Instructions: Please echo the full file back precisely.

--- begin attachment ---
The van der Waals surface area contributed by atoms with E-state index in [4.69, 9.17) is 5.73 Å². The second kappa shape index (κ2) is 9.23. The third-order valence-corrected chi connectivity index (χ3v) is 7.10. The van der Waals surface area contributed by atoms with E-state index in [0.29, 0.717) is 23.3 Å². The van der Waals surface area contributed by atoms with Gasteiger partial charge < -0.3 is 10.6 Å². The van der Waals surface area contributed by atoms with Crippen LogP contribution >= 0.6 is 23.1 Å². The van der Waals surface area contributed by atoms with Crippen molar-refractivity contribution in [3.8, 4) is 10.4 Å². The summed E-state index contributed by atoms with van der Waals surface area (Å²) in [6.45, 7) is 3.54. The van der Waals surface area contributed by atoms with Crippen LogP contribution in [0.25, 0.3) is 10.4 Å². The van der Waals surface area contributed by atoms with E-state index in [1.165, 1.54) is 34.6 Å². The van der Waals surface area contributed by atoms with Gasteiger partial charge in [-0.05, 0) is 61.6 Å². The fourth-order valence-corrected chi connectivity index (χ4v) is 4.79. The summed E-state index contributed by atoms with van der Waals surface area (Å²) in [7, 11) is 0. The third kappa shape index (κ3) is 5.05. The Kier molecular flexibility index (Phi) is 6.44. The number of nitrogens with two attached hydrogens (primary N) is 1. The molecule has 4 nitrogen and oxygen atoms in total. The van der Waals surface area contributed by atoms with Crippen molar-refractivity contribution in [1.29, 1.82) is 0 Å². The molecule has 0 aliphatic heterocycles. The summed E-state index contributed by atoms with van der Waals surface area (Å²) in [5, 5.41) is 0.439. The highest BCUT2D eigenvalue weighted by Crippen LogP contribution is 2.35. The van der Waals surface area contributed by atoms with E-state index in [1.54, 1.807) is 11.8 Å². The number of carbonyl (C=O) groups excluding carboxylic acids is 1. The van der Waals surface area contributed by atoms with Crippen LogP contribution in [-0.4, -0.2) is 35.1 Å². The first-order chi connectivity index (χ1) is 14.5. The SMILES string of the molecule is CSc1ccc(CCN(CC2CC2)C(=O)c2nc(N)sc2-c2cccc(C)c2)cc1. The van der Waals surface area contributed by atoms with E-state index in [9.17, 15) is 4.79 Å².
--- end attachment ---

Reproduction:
The van der Waals surface area contributed by atoms with E-state index in [4.69, 9.17) is 5.73 Å². The second kappa shape index (κ2) is 9.23. The third-order valence-corrected chi connectivity index (χ3v) is 7.10. The van der Waals surface area contributed by atoms with E-state index in [0.29, 0.717) is 23.3 Å². The van der Waals surface area contributed by atoms with Gasteiger partial charge < -0.3 is 10.6 Å². The van der Waals surface area contributed by atoms with Crippen LogP contribution >= 0.6 is 23.1 Å². The van der Waals surface area contributed by atoms with Crippen molar-refractivity contribution in [3.8, 4) is 10.4 Å². The summed E-state index contributed by atoms with van der Waals surface area (Å²) in [6.45, 7) is 3.54. The van der Waals surface area contributed by atoms with Crippen LogP contribution in [0.25, 0.3) is 10.4 Å². The van der Waals surface area contributed by atoms with E-state index in [1.165, 1.54) is 34.6 Å². The van der Waals surface area contributed by atoms with Gasteiger partial charge in [-0.05, 0) is 61.6 Å². The fourth-order valence-corrected chi connectivity index (χ4v) is 4.79. The summed E-state index contributed by atoms with van der Waals surface area (Å²) in [7, 11) is 0. The third kappa shape index (κ3) is 5.05. The Kier molecular flexibility index (Phi) is 6.44. The number of nitrogens with two attached hydrogens (primary N) is 1. The molecule has 4 nitrogen and oxygen atoms in total. The van der Waals surface area contributed by atoms with Crippen molar-refractivity contribution in [1.29, 1.82) is 0 Å². The molecule has 0 aliphatic heterocycles. The summed E-state index contributed by atoms with van der Waals surface area (Å²) in [5, 5.41) is 0.439. The highest BCUT2D eigenvalue weighted by Crippen LogP contribution is 2.35. The van der Waals surface area contributed by atoms with E-state index in [1.54, 1.807) is 11.8 Å². The number of carbonyl (C=O) groups excluding carboxylic acids is 1. The van der Waals surface area contributed by atoms with Crippen LogP contribution in [-0.4, -0.2) is 35.1 Å². The first-order chi connectivity index (χ1) is 14.5. The SMILES string of the molecule is CSc1ccc(CCN(CC2CC2)C(=O)c2nc(N)sc2-c2cccc(C)c2)cc1. The van der Waals surface area contributed by atoms with E-state index in [9.17, 15) is 4.79 Å².